It can be difficult to think of a gift ideas for retirement,
especially when after most of a lifetime, the person retiring is likely
to have almost everything they want or need!
It's a case of retirement gift ideas for someone who might have
everything, or at least has entered a reflective stage of their lives
and may think that retirement gifts are unnecessary.
These are people who are more likely to say "please save your money, don't spend it on me!" and are exasperating to show appreciation to!
If you do have one of these "don't spend on me" retirees, make sure you "head off" the usual complaints by wrapping the gift in home-made wrapping paper, with all their usual comments "it's too expensive/ you shouldn't have spent money on me" on it and decorated with hearts and flowers, just to be cheeky ;D
Below are some ideas to get a little creative, to surprise them, make
them laugh, or give something a little different that can intrigue them
or be useful, or simple and home-made so they don't complain about the cost!
Best of all,
you could get them something that honours their time in their main-role-in-life
such as a scrapbook, with photos of places as well as people, and signed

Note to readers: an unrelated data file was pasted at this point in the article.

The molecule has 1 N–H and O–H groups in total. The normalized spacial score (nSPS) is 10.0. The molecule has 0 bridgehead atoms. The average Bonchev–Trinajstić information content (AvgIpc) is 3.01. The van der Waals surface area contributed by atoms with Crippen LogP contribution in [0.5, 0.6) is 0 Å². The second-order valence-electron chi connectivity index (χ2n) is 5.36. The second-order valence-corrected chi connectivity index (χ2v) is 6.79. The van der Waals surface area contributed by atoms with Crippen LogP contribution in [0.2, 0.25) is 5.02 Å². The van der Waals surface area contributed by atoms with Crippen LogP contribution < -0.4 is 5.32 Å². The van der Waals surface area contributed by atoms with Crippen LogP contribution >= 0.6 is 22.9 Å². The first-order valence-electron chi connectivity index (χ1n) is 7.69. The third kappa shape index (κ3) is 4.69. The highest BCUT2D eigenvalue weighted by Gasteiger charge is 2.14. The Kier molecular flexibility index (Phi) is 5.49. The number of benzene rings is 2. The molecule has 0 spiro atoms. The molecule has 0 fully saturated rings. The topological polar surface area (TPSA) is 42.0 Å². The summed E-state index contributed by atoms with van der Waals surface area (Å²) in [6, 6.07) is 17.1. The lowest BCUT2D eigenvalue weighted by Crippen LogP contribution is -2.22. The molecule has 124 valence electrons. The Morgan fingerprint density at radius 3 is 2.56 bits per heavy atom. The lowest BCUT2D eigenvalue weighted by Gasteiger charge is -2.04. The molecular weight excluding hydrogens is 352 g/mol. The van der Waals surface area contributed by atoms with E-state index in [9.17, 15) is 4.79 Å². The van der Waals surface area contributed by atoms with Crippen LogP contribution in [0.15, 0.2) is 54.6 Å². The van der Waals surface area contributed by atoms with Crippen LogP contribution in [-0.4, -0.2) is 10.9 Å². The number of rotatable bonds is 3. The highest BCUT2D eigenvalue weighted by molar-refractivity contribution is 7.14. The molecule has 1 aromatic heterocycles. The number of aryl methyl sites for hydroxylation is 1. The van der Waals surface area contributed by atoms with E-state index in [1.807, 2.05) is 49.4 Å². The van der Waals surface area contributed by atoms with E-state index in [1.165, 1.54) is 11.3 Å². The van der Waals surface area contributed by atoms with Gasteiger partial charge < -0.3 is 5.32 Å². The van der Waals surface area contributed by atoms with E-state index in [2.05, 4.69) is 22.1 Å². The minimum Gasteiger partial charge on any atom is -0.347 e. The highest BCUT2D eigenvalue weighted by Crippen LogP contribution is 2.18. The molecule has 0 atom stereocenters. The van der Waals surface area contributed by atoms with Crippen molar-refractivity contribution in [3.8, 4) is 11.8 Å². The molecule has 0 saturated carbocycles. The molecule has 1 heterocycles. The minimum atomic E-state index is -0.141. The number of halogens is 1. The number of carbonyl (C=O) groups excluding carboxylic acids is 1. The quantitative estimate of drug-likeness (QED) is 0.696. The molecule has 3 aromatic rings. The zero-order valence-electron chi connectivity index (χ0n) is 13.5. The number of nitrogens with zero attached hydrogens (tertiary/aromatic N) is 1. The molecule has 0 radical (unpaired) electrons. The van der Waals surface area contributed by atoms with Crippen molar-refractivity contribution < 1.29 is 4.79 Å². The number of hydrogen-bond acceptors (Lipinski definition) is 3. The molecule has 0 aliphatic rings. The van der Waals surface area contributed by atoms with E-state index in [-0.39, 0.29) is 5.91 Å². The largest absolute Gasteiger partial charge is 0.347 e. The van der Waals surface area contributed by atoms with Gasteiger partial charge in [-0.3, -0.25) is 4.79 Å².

captions by the others whom they have "worked" with.
Add a humorous twist by posing the retiree's work mug/pot plant/effigy in some newer 'set-up' photos, to show how much that item is enjoying retirement already.
Another similar way to honour their time is to create photo album where family members choose photos of/with the retiree that were favourite memories. Each photo is captioned with a description of that memory by the specific family member, and how much that memory (and the retiree) meant to that member at that time. It is really another way to let that honoured person know that they are loved and that they mattered.
Extravagant means to make more effort for a more rewarding and memorable gift. This would require more organisation time, more people involved and more money.
If you want to go more up-market, it's best to organise amongst a large group to get an experience, such as a
Be generous and include another person or more to go with them!
Think of the retiree's health - would they like to do something sedate like watch theatre or opera, or can they handle something more active like parachuting or diving?
At this age, retirees will often value time with family, so organising a reunion complete with a feast and trimmings (such as decor or great location, speeches, entertainment) may be a dream come true - extravagance can come at low cost if everyone makes a dish and family members play music! If family have visited from out of town, upgrade the experience by organising outings and home visits with the retiree so that reunion feeling can continue. The effort that goes into making sure everyone is welcome and gets along, with minimal family drama, will be appreciated so much by the retiree.
What did you decide? Thank you to every visitor who shared their ideas: